Thursday, July 14, 2011
If you are questioning why Netflix chose to execute a hefty price increase, don't think that this is another New Coke moment. Netflix knows exactly what they are doing and that there were going to be short term repercussions. Some subscribers will drop the service and others will downgrade. But the future for Netflix is not as a mailer of DVDs; no, it is to be a streaming media network. It is why the management structure has also changed to operate these two businesses more independently.
Notice that Netflix quickly announced a new deal with NBC for streaming content. "NBC Universal has renewed its deal with Netflix Inc., ensuring that programs such as "The Office" and "30 Rock" stay available on the popular service as it comes under pressure to pay more for its content and catches flack for a price hike." I suspect more announcements will follow.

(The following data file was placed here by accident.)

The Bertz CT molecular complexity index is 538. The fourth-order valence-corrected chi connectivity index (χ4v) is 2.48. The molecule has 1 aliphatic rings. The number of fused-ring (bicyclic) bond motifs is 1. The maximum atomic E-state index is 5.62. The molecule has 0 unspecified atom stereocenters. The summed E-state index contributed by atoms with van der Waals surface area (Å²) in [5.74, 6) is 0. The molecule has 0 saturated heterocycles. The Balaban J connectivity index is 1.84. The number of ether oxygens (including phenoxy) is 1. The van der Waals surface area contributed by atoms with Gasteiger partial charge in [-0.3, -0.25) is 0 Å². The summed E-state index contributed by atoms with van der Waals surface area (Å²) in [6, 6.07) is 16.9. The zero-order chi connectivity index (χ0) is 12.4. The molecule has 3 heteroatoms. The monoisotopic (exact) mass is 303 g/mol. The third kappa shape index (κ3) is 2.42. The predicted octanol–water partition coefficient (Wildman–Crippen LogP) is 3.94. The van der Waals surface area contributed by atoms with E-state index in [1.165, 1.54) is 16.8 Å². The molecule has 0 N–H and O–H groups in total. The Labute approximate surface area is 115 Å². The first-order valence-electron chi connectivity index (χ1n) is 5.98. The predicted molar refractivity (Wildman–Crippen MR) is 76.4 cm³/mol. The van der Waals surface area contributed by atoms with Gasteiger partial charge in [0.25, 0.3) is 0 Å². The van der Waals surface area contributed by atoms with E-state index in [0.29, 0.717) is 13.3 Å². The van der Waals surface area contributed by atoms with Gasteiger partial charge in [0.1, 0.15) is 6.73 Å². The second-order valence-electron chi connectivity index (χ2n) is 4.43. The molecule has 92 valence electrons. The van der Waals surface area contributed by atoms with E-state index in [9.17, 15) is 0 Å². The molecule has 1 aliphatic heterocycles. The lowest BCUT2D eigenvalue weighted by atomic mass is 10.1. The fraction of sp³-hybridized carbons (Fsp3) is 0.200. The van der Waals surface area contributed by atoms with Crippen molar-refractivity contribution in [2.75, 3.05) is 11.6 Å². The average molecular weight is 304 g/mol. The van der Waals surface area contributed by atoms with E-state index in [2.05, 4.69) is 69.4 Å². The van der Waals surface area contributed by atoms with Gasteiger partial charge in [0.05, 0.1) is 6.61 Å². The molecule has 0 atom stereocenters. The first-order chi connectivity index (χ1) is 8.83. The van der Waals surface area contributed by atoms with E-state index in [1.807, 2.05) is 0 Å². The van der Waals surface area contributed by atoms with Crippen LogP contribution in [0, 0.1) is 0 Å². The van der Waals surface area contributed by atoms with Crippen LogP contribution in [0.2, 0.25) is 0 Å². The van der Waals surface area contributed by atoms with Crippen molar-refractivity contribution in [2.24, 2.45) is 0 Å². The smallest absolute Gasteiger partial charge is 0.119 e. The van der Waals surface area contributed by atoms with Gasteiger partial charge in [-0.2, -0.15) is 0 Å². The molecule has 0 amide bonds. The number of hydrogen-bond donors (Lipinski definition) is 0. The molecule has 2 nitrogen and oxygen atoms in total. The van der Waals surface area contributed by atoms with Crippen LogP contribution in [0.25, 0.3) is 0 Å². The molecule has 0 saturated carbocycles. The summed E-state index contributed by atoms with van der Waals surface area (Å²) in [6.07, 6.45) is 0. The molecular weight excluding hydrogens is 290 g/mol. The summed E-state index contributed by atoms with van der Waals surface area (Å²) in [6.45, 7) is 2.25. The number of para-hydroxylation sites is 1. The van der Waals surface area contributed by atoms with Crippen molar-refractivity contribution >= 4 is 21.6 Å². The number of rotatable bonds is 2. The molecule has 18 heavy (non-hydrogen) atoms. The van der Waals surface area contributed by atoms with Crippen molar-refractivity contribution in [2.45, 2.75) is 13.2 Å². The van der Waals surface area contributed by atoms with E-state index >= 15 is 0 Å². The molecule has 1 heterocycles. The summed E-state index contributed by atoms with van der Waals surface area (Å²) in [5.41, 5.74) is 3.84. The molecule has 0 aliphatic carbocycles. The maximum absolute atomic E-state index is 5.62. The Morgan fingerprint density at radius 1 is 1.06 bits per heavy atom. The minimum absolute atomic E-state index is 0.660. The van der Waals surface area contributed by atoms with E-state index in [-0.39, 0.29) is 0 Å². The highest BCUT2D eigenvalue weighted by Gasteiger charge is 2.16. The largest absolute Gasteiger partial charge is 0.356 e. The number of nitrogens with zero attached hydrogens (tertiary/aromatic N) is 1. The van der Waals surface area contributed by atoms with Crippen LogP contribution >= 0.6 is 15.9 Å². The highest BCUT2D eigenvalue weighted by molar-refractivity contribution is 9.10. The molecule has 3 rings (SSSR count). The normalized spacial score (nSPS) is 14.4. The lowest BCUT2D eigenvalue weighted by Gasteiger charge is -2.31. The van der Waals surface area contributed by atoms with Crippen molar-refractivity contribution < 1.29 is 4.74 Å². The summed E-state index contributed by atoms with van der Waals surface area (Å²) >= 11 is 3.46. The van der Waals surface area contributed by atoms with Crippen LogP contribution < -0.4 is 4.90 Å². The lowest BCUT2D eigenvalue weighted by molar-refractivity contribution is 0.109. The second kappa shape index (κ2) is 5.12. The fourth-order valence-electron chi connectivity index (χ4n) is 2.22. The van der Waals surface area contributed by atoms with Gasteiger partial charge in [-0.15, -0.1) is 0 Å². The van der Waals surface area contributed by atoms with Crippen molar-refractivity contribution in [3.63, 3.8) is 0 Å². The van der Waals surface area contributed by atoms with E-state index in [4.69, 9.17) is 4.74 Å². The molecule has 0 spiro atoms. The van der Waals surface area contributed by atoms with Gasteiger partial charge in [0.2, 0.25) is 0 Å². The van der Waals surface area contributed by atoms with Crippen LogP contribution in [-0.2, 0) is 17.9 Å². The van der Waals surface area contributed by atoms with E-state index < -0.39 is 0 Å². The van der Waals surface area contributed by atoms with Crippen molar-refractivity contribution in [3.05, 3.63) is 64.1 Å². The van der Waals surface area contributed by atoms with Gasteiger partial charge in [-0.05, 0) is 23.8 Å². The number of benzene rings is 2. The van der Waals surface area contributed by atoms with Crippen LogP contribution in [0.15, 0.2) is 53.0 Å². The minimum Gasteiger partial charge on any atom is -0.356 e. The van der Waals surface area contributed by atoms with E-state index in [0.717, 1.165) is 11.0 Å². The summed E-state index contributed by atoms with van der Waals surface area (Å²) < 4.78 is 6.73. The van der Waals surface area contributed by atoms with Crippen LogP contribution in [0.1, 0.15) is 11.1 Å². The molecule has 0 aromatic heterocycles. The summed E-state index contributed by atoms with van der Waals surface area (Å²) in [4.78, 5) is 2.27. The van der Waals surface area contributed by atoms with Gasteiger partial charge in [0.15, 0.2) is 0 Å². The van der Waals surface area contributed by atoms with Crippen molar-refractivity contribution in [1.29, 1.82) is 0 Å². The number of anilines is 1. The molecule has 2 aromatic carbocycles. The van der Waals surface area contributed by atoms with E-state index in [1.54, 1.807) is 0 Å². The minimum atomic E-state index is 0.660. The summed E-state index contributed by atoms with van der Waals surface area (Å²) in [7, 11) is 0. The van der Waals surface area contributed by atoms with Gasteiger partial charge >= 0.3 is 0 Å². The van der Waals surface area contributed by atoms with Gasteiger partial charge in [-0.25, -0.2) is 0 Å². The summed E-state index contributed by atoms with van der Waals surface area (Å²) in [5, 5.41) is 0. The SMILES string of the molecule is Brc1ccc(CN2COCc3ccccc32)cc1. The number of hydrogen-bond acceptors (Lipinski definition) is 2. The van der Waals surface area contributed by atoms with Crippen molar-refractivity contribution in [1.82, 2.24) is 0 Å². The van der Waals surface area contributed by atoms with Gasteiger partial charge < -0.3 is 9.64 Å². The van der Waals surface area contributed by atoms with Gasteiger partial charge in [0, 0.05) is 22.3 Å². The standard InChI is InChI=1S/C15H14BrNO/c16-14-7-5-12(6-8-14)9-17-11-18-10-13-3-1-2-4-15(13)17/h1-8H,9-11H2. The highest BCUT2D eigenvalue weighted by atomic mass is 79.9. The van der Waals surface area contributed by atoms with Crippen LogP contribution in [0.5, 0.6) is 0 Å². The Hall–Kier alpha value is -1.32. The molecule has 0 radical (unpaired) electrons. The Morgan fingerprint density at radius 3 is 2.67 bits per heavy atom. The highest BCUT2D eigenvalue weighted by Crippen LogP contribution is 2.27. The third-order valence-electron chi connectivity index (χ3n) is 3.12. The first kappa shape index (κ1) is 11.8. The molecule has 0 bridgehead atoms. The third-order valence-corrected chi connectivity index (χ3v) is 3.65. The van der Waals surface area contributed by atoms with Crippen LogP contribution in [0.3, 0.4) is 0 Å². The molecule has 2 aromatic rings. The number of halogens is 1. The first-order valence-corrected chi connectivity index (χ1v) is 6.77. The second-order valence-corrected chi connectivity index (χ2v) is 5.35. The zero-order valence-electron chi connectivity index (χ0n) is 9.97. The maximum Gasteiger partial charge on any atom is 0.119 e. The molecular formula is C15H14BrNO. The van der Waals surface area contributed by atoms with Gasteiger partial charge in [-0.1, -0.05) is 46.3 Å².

And Wall Street seems to think that a price hike, despite a drop in subscribers, will not hurt Netflix. The physical costs of insertion of disks into envelopes and the high mailing costs certainly hurt the profitability; streaming involves far lower operating costs and thus a better margin. And given the consumers appetite for more, more content to view, those savings can help drive additional NBC-like deals. Remember too that Netflix is getting into the original content game as well, using the HBO/Starz/Showtime approach to differentiate itself from other content providers.
Netflix is proving itself a forward thinking company, willing to take short term risks to maintain a leadership position. It is ultimately a growth move to drive more investment and marketing to this mobile, online marketplace. Physical DVDs are past, streaming is the present and future.
Posted by Andy Hunn